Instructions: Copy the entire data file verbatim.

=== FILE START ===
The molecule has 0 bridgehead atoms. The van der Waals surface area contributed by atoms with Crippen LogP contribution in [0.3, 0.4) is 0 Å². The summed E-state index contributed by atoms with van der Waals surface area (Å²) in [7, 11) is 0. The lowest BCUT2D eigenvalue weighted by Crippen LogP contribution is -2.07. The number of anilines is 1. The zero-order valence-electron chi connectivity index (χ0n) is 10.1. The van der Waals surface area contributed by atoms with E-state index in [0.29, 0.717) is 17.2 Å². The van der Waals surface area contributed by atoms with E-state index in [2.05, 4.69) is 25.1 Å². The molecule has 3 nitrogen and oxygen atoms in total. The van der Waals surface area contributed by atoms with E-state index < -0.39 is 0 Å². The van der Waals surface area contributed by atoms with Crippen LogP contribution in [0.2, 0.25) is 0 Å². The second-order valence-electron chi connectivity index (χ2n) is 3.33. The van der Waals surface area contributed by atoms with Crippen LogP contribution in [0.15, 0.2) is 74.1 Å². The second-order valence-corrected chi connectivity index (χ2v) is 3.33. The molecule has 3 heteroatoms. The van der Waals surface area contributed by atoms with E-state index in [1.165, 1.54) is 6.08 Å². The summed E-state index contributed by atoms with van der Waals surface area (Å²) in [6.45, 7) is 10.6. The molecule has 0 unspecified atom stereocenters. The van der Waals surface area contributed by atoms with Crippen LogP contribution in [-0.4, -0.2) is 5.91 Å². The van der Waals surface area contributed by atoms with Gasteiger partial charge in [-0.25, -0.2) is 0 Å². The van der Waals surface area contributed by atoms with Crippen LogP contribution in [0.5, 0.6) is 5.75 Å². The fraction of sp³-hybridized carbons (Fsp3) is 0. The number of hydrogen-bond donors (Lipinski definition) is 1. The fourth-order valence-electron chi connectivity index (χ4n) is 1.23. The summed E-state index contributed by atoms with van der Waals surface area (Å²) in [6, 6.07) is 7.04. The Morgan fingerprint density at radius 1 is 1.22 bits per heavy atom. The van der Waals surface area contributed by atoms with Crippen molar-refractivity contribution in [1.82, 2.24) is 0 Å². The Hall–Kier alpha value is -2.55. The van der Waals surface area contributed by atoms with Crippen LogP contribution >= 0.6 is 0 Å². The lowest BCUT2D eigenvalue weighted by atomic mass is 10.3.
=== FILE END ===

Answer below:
The molecule has 0 bridgehead atoms. The van der Waals surface area contributed by atoms with Crippen LogP contribution in [0.3, 0.4) is 0 Å². The summed E-state index contributed by atoms with van der Waals surface area (Å²) in [7, 11) is 0. The lowest BCUT2D eigenvalue weighted by Crippen LogP contribution is -2.07. The number of anilines is 1. The zero-order valence-electron chi connectivity index (χ0n) is 10.1. The van der Waals surface area contributed by atoms with E-state index in [0.29, 0.717) is 17.2 Å². The van der Waals surface area contributed by atoms with E-state index in [2.05, 4.69) is 25.1 Å². The molecule has 3 nitrogen and oxygen atoms in total. The van der Waals surface area contributed by atoms with E-state index < -0.39 is 0 Å². The van der Waals surface area contributed by atoms with Crippen LogP contribution in [0.2, 0.25) is 0 Å². The second-order valence-electron chi connectivity index (χ2n) is 3.33. The van der Waals surface area contributed by atoms with Crippen LogP contribution in [0.15, 0.2) is 74.1 Å². The second-order valence-corrected chi connectivity index (χ2v) is 3.33. The molecule has 3 heteroatoms. The van der Waals surface area contributed by atoms with E-state index in [1.165, 1.54) is 6.08 Å². The summed E-state index contributed by atoms with van der Waals surface area (Å²) in [6.45, 7) is 10.6. The molecule has 0 unspecified atom stereocenters. The van der Waals surface area contributed by atoms with Crippen LogP contribution in [-0.4, -0.2) is 5.91 Å². The van der Waals surface area contributed by atoms with Gasteiger partial charge in [-0.25, -0.2) is 0 Å². The van der Waals surface area contributed by atoms with Crippen LogP contribution in [0.5, 0.6) is 5.75 Å². The fraction of sp³-hybridized carbons (Fsp3) is 0. The number of hydrogen-bond donors (Lipinski definition) is 1. The fourth-order valence-electron chi connectivity index (χ4n) is 1.23. The summed E-state index contributed by atoms with van der Waals surface area (Å²) in [6, 6.07) is 7.04. The Morgan fingerprint density at radius 1 is 1.22 bits per heavy atom. The van der Waals surface area contributed by atoms with Crippen molar-refractivity contribution in [1.82, 2.24) is 0 Å². The Hall–Kier alpha value is -2.55. The van der Waals surface area contributed by atoms with Crippen LogP contribution >= 0.6 is 0 Å². The lowest BCUT2D eigenvalue weighted by atomic mass is 10.3.